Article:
As millions of Ontarians struggle to a find a family doctor, those lucky enough to have one are facing a new problem: being cut from their physician’s roster due to unmanageable caseloads.
It was a breakup that Claude Silveria was not expecting. In a letter, his long-time doctor informed him that he would no longer be taking him as a patient.
“I was quite shocked because I’ve been there for like over 25 years,” Silveria told CityNews.
In the letter, his general-practitioner (GP) doctor said their last day together would be Feb. 1, 2013. “With a heavy heart,” the doctor cited personal reasons for the change.
“I will be decreasing my patient roster size and working hours significantly,” his doctor wrote. “If you are receiving this letter, then you have been selected randomly for termination.”
Silveria said he was upset when he received the news.
“I know people who don’t have GPs,” he said. “I’ve been so lucky my entire life to have a GP and I was like ‘Oh no, now I’m one of those people who has to go to walk-in clinics all the time.'”
Silveria, who lives in Brampton, said he was also surprised to see people across the Greater Toronto Area posting online that they were in the same situation.
Physicians who drop patients from their rosters are contributing to a growing problem. The College of Family Physicians of Canada tells CityNews five million Canadians don’t have a family doctor, including almost two-million Ontarians.
College president Dr. Christie Newton said burnout, early retirements, and fewer medical students entering family medicine, are contributing to this. In 2022, 33.3 per cent of medical students chose family medicine, the lowest rate since 2008 and down from 40.2 per cent in 2015. For doctors already in practice, the workload has become a burden.
“We’re seeing burnout at rates that we haven’t seen forever,” said Newton, adding she’s not surprised some doctors are decreasing the sizes of their practice.
“Some of our practices have gotten quite large. Meanwhile patients are living longer and as they’re living longer, they’re getting more things,” Newton explained. “As a result, we can’t manage as many patients as a decade ago.”
The College of Physicians and Surgeons of Ontario has guidelines for doctors who are shrinking their patient rosters. They state physicians must:
- Exercise professional judgment to select which patients to remove from the practice;
- Employ a method of selecting patients that is fair, transparent, and compassionate;
- Take into account the medical needs of each patient; and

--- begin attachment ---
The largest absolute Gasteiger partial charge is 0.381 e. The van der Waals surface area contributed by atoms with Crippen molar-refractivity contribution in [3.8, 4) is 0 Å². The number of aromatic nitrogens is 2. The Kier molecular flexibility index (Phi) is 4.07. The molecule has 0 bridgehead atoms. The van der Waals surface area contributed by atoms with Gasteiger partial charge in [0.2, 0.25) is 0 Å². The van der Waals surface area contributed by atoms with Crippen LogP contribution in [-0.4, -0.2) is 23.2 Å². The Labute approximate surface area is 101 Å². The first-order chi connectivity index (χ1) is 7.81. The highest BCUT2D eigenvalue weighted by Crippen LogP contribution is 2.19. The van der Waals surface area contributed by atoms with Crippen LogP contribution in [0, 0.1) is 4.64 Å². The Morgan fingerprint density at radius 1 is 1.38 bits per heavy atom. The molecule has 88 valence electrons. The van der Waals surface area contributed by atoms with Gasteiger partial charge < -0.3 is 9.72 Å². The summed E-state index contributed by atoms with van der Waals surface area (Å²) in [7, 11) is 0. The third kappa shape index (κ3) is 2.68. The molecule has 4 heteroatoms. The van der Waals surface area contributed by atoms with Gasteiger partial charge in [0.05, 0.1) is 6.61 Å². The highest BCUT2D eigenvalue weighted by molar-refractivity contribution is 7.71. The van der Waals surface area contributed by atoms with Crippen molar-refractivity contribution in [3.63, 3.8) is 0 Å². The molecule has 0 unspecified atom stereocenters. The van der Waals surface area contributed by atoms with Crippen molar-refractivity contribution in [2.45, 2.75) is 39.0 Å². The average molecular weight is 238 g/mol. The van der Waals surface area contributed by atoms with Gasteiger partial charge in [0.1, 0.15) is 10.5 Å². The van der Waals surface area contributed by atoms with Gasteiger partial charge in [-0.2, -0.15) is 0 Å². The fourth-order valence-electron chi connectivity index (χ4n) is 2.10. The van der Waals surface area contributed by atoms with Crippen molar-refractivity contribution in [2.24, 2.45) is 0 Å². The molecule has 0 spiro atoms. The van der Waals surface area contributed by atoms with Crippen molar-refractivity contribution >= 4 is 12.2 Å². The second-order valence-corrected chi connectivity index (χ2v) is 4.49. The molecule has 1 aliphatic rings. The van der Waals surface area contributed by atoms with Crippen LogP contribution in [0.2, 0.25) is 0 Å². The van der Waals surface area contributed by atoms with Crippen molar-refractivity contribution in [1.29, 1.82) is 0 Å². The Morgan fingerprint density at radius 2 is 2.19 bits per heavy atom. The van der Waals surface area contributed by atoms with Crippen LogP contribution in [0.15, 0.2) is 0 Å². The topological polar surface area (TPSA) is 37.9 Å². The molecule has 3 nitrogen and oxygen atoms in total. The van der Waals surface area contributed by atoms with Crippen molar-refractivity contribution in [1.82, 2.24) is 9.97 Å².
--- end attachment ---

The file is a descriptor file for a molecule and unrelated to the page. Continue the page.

- Consider any other relevant factors, including the patient’s vulnerability, and the patient’s ability to find alternative care in an appropriate timeframe.
- Further, the College states that physicians must not selectively or disproportionately discharge difficult or complex patients.
Lack of family doctors puts pressure on hospitals
People who don’t have a family doctor end up putting pressure on the hospital system further downstream, said Dr. Amit Arya, palliative care lead at Kensington Health.
“Primary care is the backbone of our entire health care system,” he said.
“Everything is interconnected, and we often see people coming into the emergency room who need to be admitted because unfortunately they could not get an appointment with their family doctor [or] because the wait time was too long,” he explained. “Or they did not have a family doctor and they needed a medication adjustment; [or] they needed some bloodwork and monitoring which could be done in primary care, but it didn’t happen because of these access issues.”
Dr. Arya said he is particularly worried about the upcoming holiday season’s impact on clinic hours. “Many people will be taking a well-deserved break and you know, getting some rest, and I worry about the impact of that on our healthcare system and in our hospital system as well.”
“The family doctors that I know are working very, very hard and are already stressed over the limit. There is simply not enough capacity in the system,” said Dr. Arya.
Fight over funding continues
Healthcare advocates say more funding is needed to address the concerns and encourage medical students to open family practices. Ontario, and all of Canada’s provinces are territories, are currently negotiating with the federal government over healthcare funding transfers. The provinces and territories want a higher level of funding from the federal government. So far no deal has been reached.
The Ontario Medical Association (OMA) is also calling for significant funding increases.
“Every day that passes without an agreement between governments is another day Canadian patients are left waiting unreasonably long for the medical care they need,” the association wrote in an open letter signed by the OMA and its counterparts across the country.
Ontario’s Ministry of Health tells CityNews in a statement that the province has added more than 1,060 family doctors, though the ministry did not specify whether those are net-new positions, or simply replacements as doctors leave the profession. The statement also highlighted that the province is easing restrictions on getting doctors from other regions or countries licensed in Ontario. It plans to invest $42.5 million in expanding medical schools, starting in 2023.
“This expansion will add 160 undergraduate seats and 295 postgraduate positions over the next five years, making it the largest expansion of undergraduate and postgraduate education in 15 years,” the statement reads.
Newton noted that investments down the road don’t help today’s patients.
“They’re not really addressing what Canadians need right now, which is a family doctor in the community to serve as that first point of access and manage their day-to-day care needs,” she said.
With files from Jessica Bruno and Meredith Bond